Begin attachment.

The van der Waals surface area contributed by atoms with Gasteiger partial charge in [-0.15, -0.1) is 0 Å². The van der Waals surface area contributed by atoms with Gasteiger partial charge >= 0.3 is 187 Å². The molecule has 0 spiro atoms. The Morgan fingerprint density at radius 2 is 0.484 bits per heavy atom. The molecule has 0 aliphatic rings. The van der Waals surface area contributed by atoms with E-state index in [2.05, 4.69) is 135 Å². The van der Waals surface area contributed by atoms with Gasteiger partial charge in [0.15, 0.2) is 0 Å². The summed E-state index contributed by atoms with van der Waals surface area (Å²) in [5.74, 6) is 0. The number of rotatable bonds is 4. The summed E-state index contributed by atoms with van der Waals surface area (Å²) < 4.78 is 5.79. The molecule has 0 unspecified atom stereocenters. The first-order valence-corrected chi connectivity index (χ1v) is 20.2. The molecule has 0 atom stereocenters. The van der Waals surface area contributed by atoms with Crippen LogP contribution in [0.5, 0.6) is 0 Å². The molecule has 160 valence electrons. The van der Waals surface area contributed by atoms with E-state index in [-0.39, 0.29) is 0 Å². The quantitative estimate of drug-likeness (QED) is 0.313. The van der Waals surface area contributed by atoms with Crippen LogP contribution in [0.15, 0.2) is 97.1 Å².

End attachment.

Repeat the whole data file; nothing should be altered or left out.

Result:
The van der Waals surface area contributed by atoms with Gasteiger partial charge in [-0.15, -0.1) is 0 Å². The van der Waals surface area contributed by atoms with Gasteiger partial charge >= 0.3 is 187 Å². The molecule has 0 spiro atoms. The Morgan fingerprint density at radius 2 is 0.484 bits per heavy atom. The molecule has 0 aliphatic rings. The van der Waals surface area contributed by atoms with E-state index in [2.05, 4.69) is 135 Å². The van der Waals surface area contributed by atoms with Gasteiger partial charge in [0.15, 0.2) is 0 Å². The summed E-state index contributed by atoms with van der Waals surface area (Å²) in [5.74, 6) is 0. The number of rotatable bonds is 4. The summed E-state index contributed by atoms with van der Waals surface area (Å²) < 4.78 is 5.79. The molecule has 0 unspecified atom stereocenters. The first-order valence-corrected chi connectivity index (χ1v) is 20.2. The molecule has 0 atom stereocenters. The van der Waals surface area contributed by atoms with Crippen LogP contribution in [0.5, 0.6) is 0 Å². The molecule has 160 valence electrons. The van der Waals surface area contributed by atoms with E-state index in [-0.39, 0.29) is 0 Å². The quantitative estimate of drug-likeness (QED) is 0.313. The van der Waals surface area contributed by atoms with Crippen LogP contribution in [0.15, 0.2) is 97.1 Å².